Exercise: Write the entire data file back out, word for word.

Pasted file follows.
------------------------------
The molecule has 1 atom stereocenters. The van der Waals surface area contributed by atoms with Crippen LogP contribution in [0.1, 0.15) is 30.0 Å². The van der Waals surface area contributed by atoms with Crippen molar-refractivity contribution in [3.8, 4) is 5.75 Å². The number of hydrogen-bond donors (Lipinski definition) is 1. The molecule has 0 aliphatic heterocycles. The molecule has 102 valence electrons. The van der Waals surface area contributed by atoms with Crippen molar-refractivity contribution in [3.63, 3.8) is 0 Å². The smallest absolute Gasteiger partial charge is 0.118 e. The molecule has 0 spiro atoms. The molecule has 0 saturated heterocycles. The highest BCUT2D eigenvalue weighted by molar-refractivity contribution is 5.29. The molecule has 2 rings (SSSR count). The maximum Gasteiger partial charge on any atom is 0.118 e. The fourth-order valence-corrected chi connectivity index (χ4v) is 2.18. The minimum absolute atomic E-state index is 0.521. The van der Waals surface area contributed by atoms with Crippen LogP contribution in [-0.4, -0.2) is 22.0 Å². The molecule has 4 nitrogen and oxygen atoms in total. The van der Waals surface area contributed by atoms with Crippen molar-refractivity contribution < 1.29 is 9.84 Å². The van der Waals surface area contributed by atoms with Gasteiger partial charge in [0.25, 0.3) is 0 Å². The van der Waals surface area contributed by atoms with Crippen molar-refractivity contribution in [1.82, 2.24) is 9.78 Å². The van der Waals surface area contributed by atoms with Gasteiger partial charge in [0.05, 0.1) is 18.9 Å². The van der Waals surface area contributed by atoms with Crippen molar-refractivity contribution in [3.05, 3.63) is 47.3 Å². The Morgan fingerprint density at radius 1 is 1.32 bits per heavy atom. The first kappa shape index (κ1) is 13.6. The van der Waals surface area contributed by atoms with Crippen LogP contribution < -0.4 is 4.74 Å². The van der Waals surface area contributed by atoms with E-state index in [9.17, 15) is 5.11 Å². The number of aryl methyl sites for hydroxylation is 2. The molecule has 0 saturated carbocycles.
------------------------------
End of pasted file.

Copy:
The molecule has 1 atom stereocenters. The van der Waals surface area contributed by atoms with Crippen LogP contribution in [0.1, 0.15) is 30.0 Å². The van der Waals surface area contributed by atoms with Crippen molar-refractivity contribution in [3.8, 4) is 5.75 Å². The number of hydrogen-bond donors (Lipinski definition) is 1. The molecule has 0 aliphatic heterocycles. The molecule has 102 valence electrons. The van der Waals surface area contributed by atoms with Crippen molar-refractivity contribution in [3.63, 3.8) is 0 Å². The smallest absolute Gasteiger partial charge is 0.118 e. The molecule has 0 spiro atoms. The molecule has 0 saturated heterocycles. The highest BCUT2D eigenvalue weighted by molar-refractivity contribution is 5.29. The molecule has 2 rings (SSSR count). The maximum Gasteiger partial charge on any atom is 0.118 e. The fourth-order valence-corrected chi connectivity index (χ4v) is 2.18. The minimum absolute atomic E-state index is 0.521. The van der Waals surface area contributed by atoms with Crippen LogP contribution in [-0.4, -0.2) is 22.0 Å². The molecule has 4 nitrogen and oxygen atoms in total. The van der Waals surface area contributed by atoms with Crippen molar-refractivity contribution < 1.29 is 9.84 Å². The van der Waals surface area contributed by atoms with Gasteiger partial charge in [0.25, 0.3) is 0 Å². The van der Waals surface area contributed by atoms with Crippen molar-refractivity contribution in [1.82, 2.24) is 9.78 Å². The van der Waals surface area contributed by atoms with Gasteiger partial charge in [0.05, 0.1) is 18.9 Å². The van der Waals surface area contributed by atoms with Crippen molar-refractivity contribution in [3.05, 3.63) is 47.3 Å². The Morgan fingerprint density at radius 1 is 1.32 bits per heavy atom. The first kappa shape index (κ1) is 13.6. The van der Waals surface area contributed by atoms with Crippen LogP contribution < -0.4 is 4.74 Å². The van der Waals surface area contributed by atoms with E-state index in [9.17, 15) is 5.11 Å². The number of aryl methyl sites for hydroxylation is 2. The molecule has 0 saturated carbocycles.